The climate is tropical, with warm to hot temperatures year-round. Precipitation is heavily concentrated in summer, while winter is mostly dry and sunny. A passage through the mountains, called Abra de San Nicolas, has been constructed, and it allows cooling sea breezes to reach the city.
Good to Know
The area is full of vendors wanting to sell you something (including illegal drugs) and folks with blue shirts offering services from A - Z. Most of the offers are scams so we recommend travelers avoid strangers, and don't stray off the beaten path. Utilize cruise company excursion opportunities as a way to experience the area.
Port of Acapulco
The Acapulco Cruise Terminal is located downtown east of the Zona Dorado and walking distance to the main Zocalo.
CST (UTC/GMT - 6)
Water: Summer - Winter
Air: 90° Summer -88° Winter
Daily Police Beat for Acapulco at: elsoldeacapulco.com
10 murder victims found scattered around areas of Acapulco
Posted May 29, 2012
Police found the mutilated bodies of at least ten victims scattered around the tourist destination of Acapulco according to a report by the Latin America Herald. Gang warfare is being attributed to the deaths. The La Barredora drug gang and the Cartel Independiente de Acapulco have been fighting for control of the resort city for more than one year according to the report.
7.4 Earthquake SE of Acapulco
Posted March 20, 2012
A 7.4 magnitude earthquake, located about 100 miles WSW of Oaxaca, Mexico, and 115 miles east of Acapulco, struck around 12 p.m. CDT today. The epicenter located at 16.662°N, 98.188°W, had a depth of approximately 12.4 miles. Strong aftershocks averaging 5.0 have been recorded all day. No fatalities and no reports of any major damage.
Source: US Geological Survey
Things to do and see
Playa Caleta and Caletilla
Two of Acapulco's traditional beaches and favorites of locals and tourists alike.
Caltea and Caletilla form a fairly small beach front, which fills up every morning with locals, Mexican tourists, and a smattering of Europeans, Canadians, and Americans. This is no longer the beach of the celebrities and of the rich. It has loads of local color. The nearby hotels (in Acapulco’s “Traditional Zone”) were once the best in town, but more recently they serve tourists on a budget. Some of them still provide an excellent vacation experience. This beach represents a pleasant exposure, not only to the sun and sea, but to the local culture as well.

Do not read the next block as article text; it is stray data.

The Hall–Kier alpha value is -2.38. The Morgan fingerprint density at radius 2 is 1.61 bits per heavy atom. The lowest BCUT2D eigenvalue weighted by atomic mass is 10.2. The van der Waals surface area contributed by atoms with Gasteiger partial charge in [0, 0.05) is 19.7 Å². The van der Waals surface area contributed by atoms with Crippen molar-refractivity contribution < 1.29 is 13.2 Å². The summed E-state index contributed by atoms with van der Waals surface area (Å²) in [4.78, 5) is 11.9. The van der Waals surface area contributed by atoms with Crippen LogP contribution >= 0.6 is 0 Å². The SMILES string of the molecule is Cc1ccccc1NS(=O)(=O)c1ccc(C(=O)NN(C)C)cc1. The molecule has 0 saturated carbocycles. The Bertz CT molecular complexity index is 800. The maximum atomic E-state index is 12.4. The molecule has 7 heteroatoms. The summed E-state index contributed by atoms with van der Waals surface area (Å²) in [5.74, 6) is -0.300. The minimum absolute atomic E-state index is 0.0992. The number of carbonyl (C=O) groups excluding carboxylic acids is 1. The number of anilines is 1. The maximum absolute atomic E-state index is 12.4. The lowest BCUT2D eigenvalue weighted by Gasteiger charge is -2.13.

This busy beach is located right at the end of the Malecón (town pier) and across from the Maritime terminal. It's great place to watch the cruise ships pull in or take off, and it presents a great chance to take in some authentic Mexican culture.
Hornitos Beach is sometimes called “Papagayo Beach” because it is right in front of Parque Papagayo. The restaurants and vendors cater to Mexican families and tourists. As a result, it is a place where the kids love to run around, and it has more than the usual amount of litter. It is also a hangout for taxis and tourist police, by the base of the main flag pole.
Hornos & Tamarindos Beaches
Playa Hornos and its neighbor, Playa Tamarindos, are closer to Acapulco’s Traditional Zone than Playa Hornitos, and they offer a bit more to the tourist. There are rows of large coconut palms and several good beach restaurants. The sand is cool and clean. The water is somewhat calmer than in the beaches farther to the east in the Golden Zone. Playa Hornos and Playa Tamarindos appeal to many locals and visitors from Mexico City, but several international tourists come here as a quieter alternative to the more hectic Condesa and Icacos beaches. Playa Tamarindos extends for about 700 meters down the beach from the Hotel Las Hamacas to approximately where the Hotel Acabay is located.
Located in the "Golden Zone" near the La Palapa Hotel. The sand and the water is very clean, and the restaurants and beach bars are very welcoming. Plenty of activities including waverunner rentals, parasailing, hot air balloon rides and more. Popular beach for Spring Breakers. This beach serves mainly the hotels and condominiums in Costa Azul.
Totally touristy beach. Shops, restaurants, hotels, vendors, services, rentals etc. Located in the center of Acapulco Bay between La Gran Plaza and the Bungy Jump. Hornos Beach is located to the north and Icacos Beach is located to the south.